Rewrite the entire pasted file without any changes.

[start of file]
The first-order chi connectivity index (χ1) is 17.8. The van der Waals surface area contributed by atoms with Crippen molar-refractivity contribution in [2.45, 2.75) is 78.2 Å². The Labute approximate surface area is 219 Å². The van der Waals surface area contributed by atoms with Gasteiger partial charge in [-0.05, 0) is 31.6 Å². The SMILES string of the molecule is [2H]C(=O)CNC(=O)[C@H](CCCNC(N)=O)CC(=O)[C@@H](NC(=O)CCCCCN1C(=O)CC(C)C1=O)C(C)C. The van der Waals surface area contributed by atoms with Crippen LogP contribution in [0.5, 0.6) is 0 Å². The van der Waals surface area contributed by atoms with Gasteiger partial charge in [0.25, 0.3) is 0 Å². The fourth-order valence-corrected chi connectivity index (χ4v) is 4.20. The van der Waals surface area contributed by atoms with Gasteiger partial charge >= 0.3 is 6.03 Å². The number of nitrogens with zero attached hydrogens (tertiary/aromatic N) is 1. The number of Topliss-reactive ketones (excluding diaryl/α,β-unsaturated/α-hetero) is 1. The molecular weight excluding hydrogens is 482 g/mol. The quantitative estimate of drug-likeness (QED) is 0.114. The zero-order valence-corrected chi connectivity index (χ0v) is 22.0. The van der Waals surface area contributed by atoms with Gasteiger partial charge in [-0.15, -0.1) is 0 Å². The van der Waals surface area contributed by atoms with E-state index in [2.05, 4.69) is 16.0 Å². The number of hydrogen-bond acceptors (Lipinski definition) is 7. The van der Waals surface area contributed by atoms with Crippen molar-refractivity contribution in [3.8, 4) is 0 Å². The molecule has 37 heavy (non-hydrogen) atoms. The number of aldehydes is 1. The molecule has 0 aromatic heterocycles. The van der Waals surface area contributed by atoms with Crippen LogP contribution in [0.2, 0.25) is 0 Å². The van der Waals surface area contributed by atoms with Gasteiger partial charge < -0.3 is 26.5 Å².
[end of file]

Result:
The first-order chi connectivity index (χ1) is 17.8. The van der Waals surface area contributed by atoms with Crippen molar-refractivity contribution in [2.45, 2.75) is 78.2 Å². The Labute approximate surface area is 219 Å². The van der Waals surface area contributed by atoms with Gasteiger partial charge in [-0.05, 0) is 31.6 Å². The SMILES string of the molecule is [2H]C(=O)CNC(=O)[C@H](CCCNC(N)=O)CC(=O)[C@@H](NC(=O)CCCCCN1C(=O)CC(C)C1=O)C(C)C. The van der Waals surface area contributed by atoms with Crippen LogP contribution in [0.5, 0.6) is 0 Å². The van der Waals surface area contributed by atoms with Gasteiger partial charge in [0.25, 0.3) is 0 Å². The fourth-order valence-corrected chi connectivity index (χ4v) is 4.20. The van der Waals surface area contributed by atoms with Gasteiger partial charge >= 0.3 is 6.03 Å². The number of nitrogens with zero attached hydrogens (tertiary/aromatic N) is 1. The number of Topliss-reactive ketones (excluding diaryl/α,β-unsaturated/α-hetero) is 1. The molecular weight excluding hydrogens is 482 g/mol. The quantitative estimate of drug-likeness (QED) is 0.114. The zero-order valence-corrected chi connectivity index (χ0v) is 22.0. The van der Waals surface area contributed by atoms with Gasteiger partial charge in [-0.15, -0.1) is 0 Å². The van der Waals surface area contributed by atoms with E-state index in [2.05, 4.69) is 16.0 Å². The number of hydrogen-bond acceptors (Lipinski definition) is 7. The van der Waals surface area contributed by atoms with Crippen molar-refractivity contribution in [3.8, 4) is 0 Å². The molecule has 37 heavy (non-hydrogen) atoms. The number of aldehydes is 1. The molecule has 0 aromatic heterocycles. The van der Waals surface area contributed by atoms with Crippen LogP contribution in [0.2, 0.25) is 0 Å². The van der Waals surface area contributed by atoms with Gasteiger partial charge < -0.3 is 26.5 Å².